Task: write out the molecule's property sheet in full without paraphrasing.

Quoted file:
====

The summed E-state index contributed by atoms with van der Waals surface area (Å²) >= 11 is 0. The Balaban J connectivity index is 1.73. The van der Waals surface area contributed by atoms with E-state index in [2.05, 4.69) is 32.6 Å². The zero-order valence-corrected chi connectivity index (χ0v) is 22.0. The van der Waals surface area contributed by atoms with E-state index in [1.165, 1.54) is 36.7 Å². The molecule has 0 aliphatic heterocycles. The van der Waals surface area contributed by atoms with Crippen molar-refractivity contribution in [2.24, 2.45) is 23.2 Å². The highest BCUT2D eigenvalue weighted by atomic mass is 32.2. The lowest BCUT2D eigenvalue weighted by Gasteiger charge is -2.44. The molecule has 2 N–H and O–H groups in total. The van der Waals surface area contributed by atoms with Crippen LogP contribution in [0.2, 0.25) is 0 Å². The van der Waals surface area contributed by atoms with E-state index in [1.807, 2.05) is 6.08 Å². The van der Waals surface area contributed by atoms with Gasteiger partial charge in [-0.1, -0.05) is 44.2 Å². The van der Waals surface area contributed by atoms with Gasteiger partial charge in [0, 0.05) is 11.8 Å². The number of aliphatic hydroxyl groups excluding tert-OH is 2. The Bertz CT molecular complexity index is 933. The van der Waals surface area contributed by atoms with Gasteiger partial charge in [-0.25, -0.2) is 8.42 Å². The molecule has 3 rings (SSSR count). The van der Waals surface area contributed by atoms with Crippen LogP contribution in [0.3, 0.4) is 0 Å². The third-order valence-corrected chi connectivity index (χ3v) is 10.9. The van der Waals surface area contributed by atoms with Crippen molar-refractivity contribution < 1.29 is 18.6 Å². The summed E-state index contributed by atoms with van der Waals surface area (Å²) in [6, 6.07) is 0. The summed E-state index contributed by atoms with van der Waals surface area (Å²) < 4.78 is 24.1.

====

The summed E-state index contributed by atoms with van der Waals surface area (Å²) >= 11 is 0. The Balaban J connectivity index is 1.73. The van der Waals surface area contributed by atoms with E-state index in [2.05, 4.69) is 32.6 Å². The zero-order valence-corrected chi connectivity index (χ0v) is 22.0. The van der Waals surface area contributed by atoms with E-state index in [1.165, 1.54) is 36.7 Å². The molecule has 0 aliphatic heterocycles. The van der Waals surface area contributed by atoms with Crippen molar-refractivity contribution in [2.24, 2.45) is 23.2 Å². The highest BCUT2D eigenvalue weighted by atomic mass is 32.2. The lowest BCUT2D eigenvalue weighted by Gasteiger charge is -2.44. The molecule has 2 N–H and O–H groups in total. The van der Waals surface area contributed by atoms with Crippen LogP contribution in [0.2, 0.25) is 0 Å². The van der Waals surface area contributed by atoms with E-state index in [1.807, 2.05) is 6.08 Å². The van der Waals surface area contributed by atoms with Gasteiger partial charge in [-0.1, -0.05) is 44.2 Å². The van der Waals surface area contributed by atoms with Gasteiger partial charge in [0, 0.05) is 11.8 Å². The number of aliphatic hydroxyl groups excluding tert-OH is 2. The Bertz CT molecular complexity index is 933. The van der Waals surface area contributed by atoms with Gasteiger partial charge in [-0.25, -0.2) is 8.42 Å². The molecule has 3 rings (SSSR count). The van der Waals surface area contributed by atoms with Crippen LogP contribution in [0.3, 0.4) is 0 Å². The third-order valence-corrected chi connectivity index (χ3v) is 10.9. The van der Waals surface area contributed by atoms with Crippen molar-refractivity contribution < 1.29 is 18.6 Å². The summed E-state index contributed by atoms with van der Waals surface area (Å²) in [6, 6.07) is 0. The summed E-state index contributed by atoms with van der Waals surface area (Å²) < 4.78 is 24.1.